As you can read in the “Enemy Lines” feature on Buccaneers.com today, Cowboys quarterback Tony Romo has respect for the Buccaneers’ 2012 defense despite having had nothing but success against Tampa Bay in the past. Clearly, the feeling is mutual.
Already this season Tampa Bay has faced the NFL’s young run-pass dual-threat nightmare in Cam Newton and Super Bowl-winning pocket passer Eli Manning, with mixed results. Week Three takes the Bucs to Dallas and confronts them with yet another type of QB challenge. In this case, say the Buccaneer defenders, the key is keeping Romo in the pocket.
“We have to keep him in the pocket,” said defensive tackle Gerald McCoy. “I don’t believe he likes to sit in the pocket because he’s not that tall of a quarterback. But he’s so elusive. He’s got eyes in the back of his head, the side, everything. He knows how to step, slide to the side, see what he wants to do and make the pass. He’s one of the most accurate guys on the run that we have in this league.”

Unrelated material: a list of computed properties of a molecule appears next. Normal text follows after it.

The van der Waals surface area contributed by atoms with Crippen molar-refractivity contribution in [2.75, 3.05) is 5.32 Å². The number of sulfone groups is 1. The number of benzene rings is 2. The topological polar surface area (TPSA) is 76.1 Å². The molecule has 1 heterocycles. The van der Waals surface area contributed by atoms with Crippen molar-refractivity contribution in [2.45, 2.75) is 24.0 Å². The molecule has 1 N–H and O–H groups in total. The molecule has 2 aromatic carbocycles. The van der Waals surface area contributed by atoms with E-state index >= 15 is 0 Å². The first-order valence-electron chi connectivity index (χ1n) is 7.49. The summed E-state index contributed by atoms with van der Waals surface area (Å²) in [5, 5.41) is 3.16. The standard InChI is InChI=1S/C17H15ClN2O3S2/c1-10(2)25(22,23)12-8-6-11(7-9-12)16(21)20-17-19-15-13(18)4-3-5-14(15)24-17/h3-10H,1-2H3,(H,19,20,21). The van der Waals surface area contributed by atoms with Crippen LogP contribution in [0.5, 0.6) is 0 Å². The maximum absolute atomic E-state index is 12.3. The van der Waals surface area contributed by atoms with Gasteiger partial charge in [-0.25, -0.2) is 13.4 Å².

Added cornerback Eric Wright: “They have a high-powered offense and Tony Romo does a good job of extending plays and he makes a lot of explosive plays, not only with his feet but obviously throwing the ball downfield.”
Of course, containing Romo is easier said than done. He is indeed known for making huge gains after the initial play has broken down and he has bought time for his receivers to find gaps in the defense. He’s obviously succeeded in that regard, givenhis 96.9 career passer rating and his 153-74 TD-INT ratio. McCoy feels for his teammates like Wright in the secondary because he knows their job gets infinitely tougher if the front-line defenders do not succeed in keeping Romo under wraps.
“It’s not easy taking one person with 4.3 speed, giving him all this space and then saying [to the cornerback], ‘Hey, I want you to run wherever he runs and make sure this ball doesn’t get to him,’” said McCoy. “That’s not easy, and we’ve got to take it upon ourselves up front to make sure that if that is the case we’ve got to do a better job of making the quarterback uncomfortable and making him make a bad throw. The guy we’re facing this week – people say he does well in the pocket. I don’t believe that. I’m not saying he’s not a good pocket guy. I believe he steps up and then finds his way out, then makes the play. If we don’t contain this guy, he can kill us.”